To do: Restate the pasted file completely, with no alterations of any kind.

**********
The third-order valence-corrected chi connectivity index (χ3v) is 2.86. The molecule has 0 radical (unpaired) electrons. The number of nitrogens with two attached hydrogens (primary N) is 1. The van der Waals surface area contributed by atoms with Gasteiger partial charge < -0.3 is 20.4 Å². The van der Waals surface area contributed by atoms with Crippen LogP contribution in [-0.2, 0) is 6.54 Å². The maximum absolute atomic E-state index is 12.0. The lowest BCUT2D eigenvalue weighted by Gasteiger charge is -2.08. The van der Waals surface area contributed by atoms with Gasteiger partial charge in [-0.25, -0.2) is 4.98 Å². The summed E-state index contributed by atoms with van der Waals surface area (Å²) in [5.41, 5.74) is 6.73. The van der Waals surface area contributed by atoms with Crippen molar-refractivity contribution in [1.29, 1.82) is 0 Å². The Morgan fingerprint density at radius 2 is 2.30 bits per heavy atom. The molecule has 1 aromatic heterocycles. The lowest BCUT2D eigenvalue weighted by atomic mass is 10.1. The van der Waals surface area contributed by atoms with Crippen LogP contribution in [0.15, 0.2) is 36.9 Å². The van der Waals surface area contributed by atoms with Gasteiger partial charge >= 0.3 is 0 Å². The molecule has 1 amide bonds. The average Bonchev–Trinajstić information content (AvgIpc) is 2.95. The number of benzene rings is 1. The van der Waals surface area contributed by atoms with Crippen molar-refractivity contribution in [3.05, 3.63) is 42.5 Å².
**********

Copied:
The third-order valence-corrected chi connectivity index (χ3v) is 2.86. The molecule has 0 radical (unpaired) electrons. The number of nitrogens with two attached hydrogens (primary N) is 1. The van der Waals surface area contributed by atoms with Gasteiger partial charge < -0.3 is 20.4 Å². The van der Waals surface area contributed by atoms with Crippen LogP contribution in [-0.2, 0) is 6.54 Å². The maximum absolute atomic E-state index is 12.0. The lowest BCUT2D eigenvalue weighted by Gasteiger charge is -2.08. The van der Waals surface area contributed by atoms with Gasteiger partial charge in [-0.25, -0.2) is 4.98 Å². The summed E-state index contributed by atoms with van der Waals surface area (Å²) in [5.41, 5.74) is 6.73. The van der Waals surface area contributed by atoms with Crippen molar-refractivity contribution in [1.29, 1.82) is 0 Å². The Morgan fingerprint density at radius 2 is 2.30 bits per heavy atom. The molecule has 1 aromatic heterocycles. The lowest BCUT2D eigenvalue weighted by atomic mass is 10.1. The van der Waals surface area contributed by atoms with Crippen LogP contribution in [0.15, 0.2) is 36.9 Å². The van der Waals surface area contributed by atoms with Gasteiger partial charge >= 0.3 is 0 Å². The molecule has 1 amide bonds. The average Bonchev–Trinajstić information content (AvgIpc) is 2.95. The number of benzene rings is 1. The van der Waals surface area contributed by atoms with Crippen molar-refractivity contribution in [3.05, 3.63) is 42.5 Å².